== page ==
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Checking for roof rat activity + Rodent proofing your home

The following signs indicate roof rat activity:

  • Partially eaten fruit and vegetables.
  • Snail shells under bushes, on fences, or near nesting sites. 
  • Signs of gnawing on plastic, wood, or rubber materials.
  • Rub marks caused by rats' oily fur coming in repeated contact with surfaces or objects.
  • Rat droppings are usually signs of significant rat activity. The droppings are randomly scattered on a runway, feeding location, or shelter. Droppings are dark in color, spindle shaped and about 1/2 inch long.

Check for these problem areas: 

Graphic of backyard and Rat entry sources


What you can do 

Roof rat survival and prosperity are dependent upon the existence of three basic environmental conditions:

  • Abundance of food
  • Available source of water
  • Access to suitable harborage

Good environmental management practices are the most effective approaches to roof rat control. Sanitation and good housekeeping are the first steps in a successful rat control program. The homeowner can help control rat populations by doing the following:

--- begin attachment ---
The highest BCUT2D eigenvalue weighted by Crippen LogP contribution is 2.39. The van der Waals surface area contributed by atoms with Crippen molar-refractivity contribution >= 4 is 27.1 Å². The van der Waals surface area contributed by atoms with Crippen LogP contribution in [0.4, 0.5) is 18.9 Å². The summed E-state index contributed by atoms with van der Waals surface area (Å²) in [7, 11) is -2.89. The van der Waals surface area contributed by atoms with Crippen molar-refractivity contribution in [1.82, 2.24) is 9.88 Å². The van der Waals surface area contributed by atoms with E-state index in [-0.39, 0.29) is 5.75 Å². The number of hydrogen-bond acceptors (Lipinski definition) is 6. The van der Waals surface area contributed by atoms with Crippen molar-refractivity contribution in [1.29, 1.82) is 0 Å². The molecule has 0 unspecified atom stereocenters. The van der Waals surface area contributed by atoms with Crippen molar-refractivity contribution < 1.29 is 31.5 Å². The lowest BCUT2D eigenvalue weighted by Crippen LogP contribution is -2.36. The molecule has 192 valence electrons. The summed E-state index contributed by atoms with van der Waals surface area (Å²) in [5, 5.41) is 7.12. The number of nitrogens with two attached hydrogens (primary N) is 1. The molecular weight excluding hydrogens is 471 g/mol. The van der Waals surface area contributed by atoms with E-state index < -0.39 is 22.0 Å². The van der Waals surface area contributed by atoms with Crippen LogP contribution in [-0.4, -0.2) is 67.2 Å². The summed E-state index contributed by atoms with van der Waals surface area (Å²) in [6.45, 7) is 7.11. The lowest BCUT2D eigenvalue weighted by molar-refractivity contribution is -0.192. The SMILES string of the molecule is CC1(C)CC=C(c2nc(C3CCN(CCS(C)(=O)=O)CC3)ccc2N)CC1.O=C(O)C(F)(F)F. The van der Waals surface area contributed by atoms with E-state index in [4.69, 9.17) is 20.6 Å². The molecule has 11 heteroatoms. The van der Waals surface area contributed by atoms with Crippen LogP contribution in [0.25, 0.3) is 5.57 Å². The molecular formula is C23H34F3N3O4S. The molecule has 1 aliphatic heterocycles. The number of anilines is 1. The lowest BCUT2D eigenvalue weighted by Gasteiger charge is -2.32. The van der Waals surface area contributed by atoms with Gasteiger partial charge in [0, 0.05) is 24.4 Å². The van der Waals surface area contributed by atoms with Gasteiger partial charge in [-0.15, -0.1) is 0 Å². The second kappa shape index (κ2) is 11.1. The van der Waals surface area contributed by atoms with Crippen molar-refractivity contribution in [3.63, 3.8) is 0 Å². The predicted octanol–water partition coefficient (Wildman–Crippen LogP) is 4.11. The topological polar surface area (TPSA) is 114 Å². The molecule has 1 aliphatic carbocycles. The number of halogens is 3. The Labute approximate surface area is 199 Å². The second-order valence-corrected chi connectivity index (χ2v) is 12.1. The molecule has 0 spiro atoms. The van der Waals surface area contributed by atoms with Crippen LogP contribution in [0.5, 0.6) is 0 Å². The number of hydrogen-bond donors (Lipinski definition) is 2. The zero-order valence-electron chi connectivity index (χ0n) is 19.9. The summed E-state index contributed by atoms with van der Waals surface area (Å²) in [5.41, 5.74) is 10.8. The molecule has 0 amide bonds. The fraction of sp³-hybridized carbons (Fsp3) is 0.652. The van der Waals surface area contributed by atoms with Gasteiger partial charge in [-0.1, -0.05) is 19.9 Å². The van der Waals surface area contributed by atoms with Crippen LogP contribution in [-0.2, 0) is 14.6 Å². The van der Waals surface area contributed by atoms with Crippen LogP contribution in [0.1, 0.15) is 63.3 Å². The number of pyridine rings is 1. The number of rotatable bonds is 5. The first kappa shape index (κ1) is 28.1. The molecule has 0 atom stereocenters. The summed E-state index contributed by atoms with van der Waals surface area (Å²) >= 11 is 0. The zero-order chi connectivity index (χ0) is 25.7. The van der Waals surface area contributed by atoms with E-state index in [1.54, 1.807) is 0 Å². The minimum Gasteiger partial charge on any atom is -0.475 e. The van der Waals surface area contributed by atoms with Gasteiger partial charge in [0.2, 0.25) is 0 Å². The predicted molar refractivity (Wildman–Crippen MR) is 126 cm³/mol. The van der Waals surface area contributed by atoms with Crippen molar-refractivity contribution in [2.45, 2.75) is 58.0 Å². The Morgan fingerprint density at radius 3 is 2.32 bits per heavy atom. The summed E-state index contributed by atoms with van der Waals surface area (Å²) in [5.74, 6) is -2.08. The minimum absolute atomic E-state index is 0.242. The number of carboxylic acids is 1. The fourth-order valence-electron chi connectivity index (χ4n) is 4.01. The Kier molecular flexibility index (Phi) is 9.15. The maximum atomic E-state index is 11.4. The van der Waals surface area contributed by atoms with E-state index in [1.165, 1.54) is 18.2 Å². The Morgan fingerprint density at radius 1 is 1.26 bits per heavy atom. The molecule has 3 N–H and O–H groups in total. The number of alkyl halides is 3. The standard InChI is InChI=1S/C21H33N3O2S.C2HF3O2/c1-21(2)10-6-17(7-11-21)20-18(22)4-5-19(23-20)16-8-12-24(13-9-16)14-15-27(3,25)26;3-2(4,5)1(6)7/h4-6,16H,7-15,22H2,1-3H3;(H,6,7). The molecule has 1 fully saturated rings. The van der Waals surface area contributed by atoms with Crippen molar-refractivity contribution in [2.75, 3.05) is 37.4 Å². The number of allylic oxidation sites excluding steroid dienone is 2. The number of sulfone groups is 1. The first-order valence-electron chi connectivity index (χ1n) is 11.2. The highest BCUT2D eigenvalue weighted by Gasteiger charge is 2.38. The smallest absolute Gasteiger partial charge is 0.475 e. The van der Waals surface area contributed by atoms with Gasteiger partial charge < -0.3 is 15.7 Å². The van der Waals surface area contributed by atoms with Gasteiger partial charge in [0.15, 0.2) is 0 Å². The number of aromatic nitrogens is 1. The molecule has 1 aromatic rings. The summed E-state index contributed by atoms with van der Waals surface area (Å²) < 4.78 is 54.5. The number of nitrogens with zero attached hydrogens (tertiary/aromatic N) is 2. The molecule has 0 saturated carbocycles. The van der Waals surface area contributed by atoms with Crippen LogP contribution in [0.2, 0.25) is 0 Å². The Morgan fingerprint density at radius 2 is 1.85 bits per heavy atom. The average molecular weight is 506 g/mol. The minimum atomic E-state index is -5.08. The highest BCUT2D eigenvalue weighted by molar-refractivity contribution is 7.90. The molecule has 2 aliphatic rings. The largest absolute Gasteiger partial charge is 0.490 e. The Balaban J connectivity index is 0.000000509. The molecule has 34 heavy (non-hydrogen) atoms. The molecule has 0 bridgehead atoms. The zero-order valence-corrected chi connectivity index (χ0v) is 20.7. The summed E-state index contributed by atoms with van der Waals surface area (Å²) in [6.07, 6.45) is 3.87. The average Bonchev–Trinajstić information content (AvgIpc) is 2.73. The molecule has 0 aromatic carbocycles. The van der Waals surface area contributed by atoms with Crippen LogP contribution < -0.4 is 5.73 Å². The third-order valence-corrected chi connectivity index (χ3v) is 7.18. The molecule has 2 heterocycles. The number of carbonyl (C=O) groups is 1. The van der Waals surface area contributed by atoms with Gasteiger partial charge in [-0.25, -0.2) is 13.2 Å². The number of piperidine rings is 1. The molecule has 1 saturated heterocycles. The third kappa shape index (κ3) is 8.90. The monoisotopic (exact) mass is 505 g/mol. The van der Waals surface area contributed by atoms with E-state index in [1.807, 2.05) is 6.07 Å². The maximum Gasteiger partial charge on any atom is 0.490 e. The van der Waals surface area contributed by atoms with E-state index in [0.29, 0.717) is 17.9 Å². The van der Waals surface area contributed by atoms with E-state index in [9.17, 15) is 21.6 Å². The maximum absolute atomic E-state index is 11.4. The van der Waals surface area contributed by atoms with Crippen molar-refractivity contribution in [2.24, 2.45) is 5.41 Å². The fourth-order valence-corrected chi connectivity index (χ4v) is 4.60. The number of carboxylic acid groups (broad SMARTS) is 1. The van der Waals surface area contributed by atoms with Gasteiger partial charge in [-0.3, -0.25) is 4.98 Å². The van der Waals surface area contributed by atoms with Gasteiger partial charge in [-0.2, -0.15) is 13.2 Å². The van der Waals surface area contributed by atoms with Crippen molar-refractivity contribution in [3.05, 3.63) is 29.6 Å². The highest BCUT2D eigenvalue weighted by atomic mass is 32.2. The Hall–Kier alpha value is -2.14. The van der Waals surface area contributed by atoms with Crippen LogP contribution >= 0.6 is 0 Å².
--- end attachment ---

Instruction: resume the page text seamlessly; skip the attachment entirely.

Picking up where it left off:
• Harvest all fruit, especially oranges, avocadoes, peaches, apricots, plums, walnuts and tangerines as soon as they ripen. 
  • Never leave pet food outside overnight.
  • Keep pet food in sealed metal containers if stored in the garage or other outbuildings.
  • Keep palm trees and yucca plants well trimmed.  Algerian ivy, oleander, bougainvillea, and other thickly matted plants should be periodically thinned and trimmed well away from roofs, walls, fences, utility poles, and trees. For a complete list of plants that rats nest in please click here. 
  • Store wood and lumber piles on racks at least 18 inches above the ground and 12 inches away from walls. Storage boxes housed in utility sheds should be stacked close together and in an orderly fashion.  Clean up debris piles.
  • Repair leaky faucets and eliminate any other unnecessary standing water.

When renovating the yard and/or planning new landscaping, undesirable landscape vegetation should be eliminated from the plans and replaced by vegetation types that do not afford harborage to rats.  A list of alternative landscaping (e.g. ground covers) is available on this website.